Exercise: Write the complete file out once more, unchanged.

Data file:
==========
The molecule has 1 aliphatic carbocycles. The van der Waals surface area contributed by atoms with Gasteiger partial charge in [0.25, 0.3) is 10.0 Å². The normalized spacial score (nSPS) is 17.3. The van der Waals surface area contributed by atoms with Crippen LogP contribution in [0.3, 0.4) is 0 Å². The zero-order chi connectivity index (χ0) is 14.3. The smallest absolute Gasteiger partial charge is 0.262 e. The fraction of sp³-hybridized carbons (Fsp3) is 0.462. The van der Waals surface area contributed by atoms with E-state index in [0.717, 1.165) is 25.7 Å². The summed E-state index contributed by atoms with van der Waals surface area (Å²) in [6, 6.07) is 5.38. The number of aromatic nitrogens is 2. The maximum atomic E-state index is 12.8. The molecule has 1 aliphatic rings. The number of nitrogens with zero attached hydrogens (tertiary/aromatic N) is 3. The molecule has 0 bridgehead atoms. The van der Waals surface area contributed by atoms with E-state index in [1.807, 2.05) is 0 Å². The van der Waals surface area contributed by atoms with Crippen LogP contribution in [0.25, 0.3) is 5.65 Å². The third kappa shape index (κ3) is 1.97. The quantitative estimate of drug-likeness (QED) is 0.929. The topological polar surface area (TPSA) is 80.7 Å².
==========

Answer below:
The molecule has 1 aliphatic carbocycles. The van der Waals surface area contributed by atoms with Gasteiger partial charge in [0.25, 0.3) is 10.0 Å². The normalized spacial score (nSPS) is 17.3. The van der Waals surface area contributed by atoms with Crippen LogP contribution in [0.3, 0.4) is 0 Å². The zero-order chi connectivity index (χ0) is 14.3. The smallest absolute Gasteiger partial charge is 0.262 e. The fraction of sp³-hybridized carbons (Fsp3) is 0.462. The van der Waals surface area contributed by atoms with E-state index in [0.717, 1.165) is 25.7 Å². The summed E-state index contributed by atoms with van der Waals surface area (Å²) in [6, 6.07) is 5.38. The number of aromatic nitrogens is 2. The maximum atomic E-state index is 12.8. The molecule has 1 aliphatic rings. The number of nitrogens with zero attached hydrogens (tertiary/aromatic N) is 3. The molecule has 0 bridgehead atoms. The van der Waals surface area contributed by atoms with E-state index in [1.807, 2.05) is 0 Å². The van der Waals surface area contributed by atoms with Crippen LogP contribution in [0.25, 0.3) is 5.65 Å². The third kappa shape index (κ3) is 1.97. The quantitative estimate of drug-likeness (QED) is 0.929. The topological polar surface area (TPSA) is 80.7 Å².